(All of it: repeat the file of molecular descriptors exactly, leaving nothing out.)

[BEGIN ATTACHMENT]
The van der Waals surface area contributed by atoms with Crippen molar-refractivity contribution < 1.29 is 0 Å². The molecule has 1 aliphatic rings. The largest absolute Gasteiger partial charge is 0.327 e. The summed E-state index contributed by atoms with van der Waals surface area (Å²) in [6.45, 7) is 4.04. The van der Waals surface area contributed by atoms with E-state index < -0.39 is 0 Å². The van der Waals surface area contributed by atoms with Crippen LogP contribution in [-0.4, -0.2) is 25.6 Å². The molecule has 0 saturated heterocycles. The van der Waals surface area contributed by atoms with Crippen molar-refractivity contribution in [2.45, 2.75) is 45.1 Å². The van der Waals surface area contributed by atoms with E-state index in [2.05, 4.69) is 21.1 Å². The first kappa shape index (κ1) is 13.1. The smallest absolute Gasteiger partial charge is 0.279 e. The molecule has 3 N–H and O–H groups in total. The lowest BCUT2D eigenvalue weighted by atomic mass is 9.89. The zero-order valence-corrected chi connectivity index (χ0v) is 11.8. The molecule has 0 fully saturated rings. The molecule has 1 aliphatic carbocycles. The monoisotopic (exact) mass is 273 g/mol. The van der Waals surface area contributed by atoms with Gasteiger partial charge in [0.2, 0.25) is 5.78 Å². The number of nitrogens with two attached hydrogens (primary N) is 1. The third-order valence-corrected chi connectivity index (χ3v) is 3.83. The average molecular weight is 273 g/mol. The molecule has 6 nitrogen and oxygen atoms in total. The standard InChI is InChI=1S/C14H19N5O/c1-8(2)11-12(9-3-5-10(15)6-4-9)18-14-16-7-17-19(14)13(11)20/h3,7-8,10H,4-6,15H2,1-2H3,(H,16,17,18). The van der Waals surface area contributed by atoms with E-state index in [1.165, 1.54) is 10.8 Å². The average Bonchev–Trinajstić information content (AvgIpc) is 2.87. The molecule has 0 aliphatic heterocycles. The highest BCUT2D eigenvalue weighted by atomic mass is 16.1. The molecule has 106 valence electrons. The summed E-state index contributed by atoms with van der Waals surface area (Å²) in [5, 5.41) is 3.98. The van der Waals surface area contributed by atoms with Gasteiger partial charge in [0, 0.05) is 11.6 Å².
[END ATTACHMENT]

The van der Waals surface area contributed by atoms with Crippen molar-refractivity contribution < 1.29 is 0 Å². The molecule has 1 aliphatic rings. The largest absolute Gasteiger partial charge is 0.327 e. The summed E-state index contributed by atoms with van der Waals surface area (Å²) in [6.45, 7) is 4.04. The van der Waals surface area contributed by atoms with E-state index < -0.39 is 0 Å². The van der Waals surface area contributed by atoms with Crippen LogP contribution in [-0.4, -0.2) is 25.6 Å². The molecule has 0 saturated heterocycles. The van der Waals surface area contributed by atoms with Crippen molar-refractivity contribution in [2.45, 2.75) is 45.1 Å². The van der Waals surface area contributed by atoms with E-state index in [2.05, 4.69) is 21.1 Å². The first kappa shape index (κ1) is 13.1. The smallest absolute Gasteiger partial charge is 0.279 e. The molecule has 3 N–H and O–H groups in total. The lowest BCUT2D eigenvalue weighted by atomic mass is 9.89. The zero-order valence-corrected chi connectivity index (χ0v) is 11.8. The molecule has 0 fully saturated rings. The molecule has 1 aliphatic carbocycles. The monoisotopic (exact) mass is 273 g/mol. The van der Waals surface area contributed by atoms with Gasteiger partial charge in [0.2, 0.25) is 5.78 Å². The number of nitrogens with two attached hydrogens (primary N) is 1. The third-order valence-corrected chi connectivity index (χ3v) is 3.83. The average molecular weight is 273 g/mol. The molecule has 6 nitrogen and oxygen atoms in total. The standard InChI is InChI=1S/C14H19N5O/c1-8(2)11-12(9-3-5-10(15)6-4-9)18-14-16-7-17-19(14)13(11)20/h3,7-8,10H,4-6,15H2,1-2H3,(H,16,17,18). The van der Waals surface area contributed by atoms with E-state index in [1.165, 1.54) is 10.8 Å². The average Bonchev–Trinajstić information content (AvgIpc) is 2.87. The molecule has 0 aliphatic heterocycles. The highest BCUT2D eigenvalue weighted by atomic mass is 16.1. The molecule has 106 valence electrons. The summed E-state index contributed by atoms with van der Waals surface area (Å²) in [5, 5.41) is 3.98. The van der Waals surface area contributed by atoms with Gasteiger partial charge in [0, 0.05) is 11.6 Å².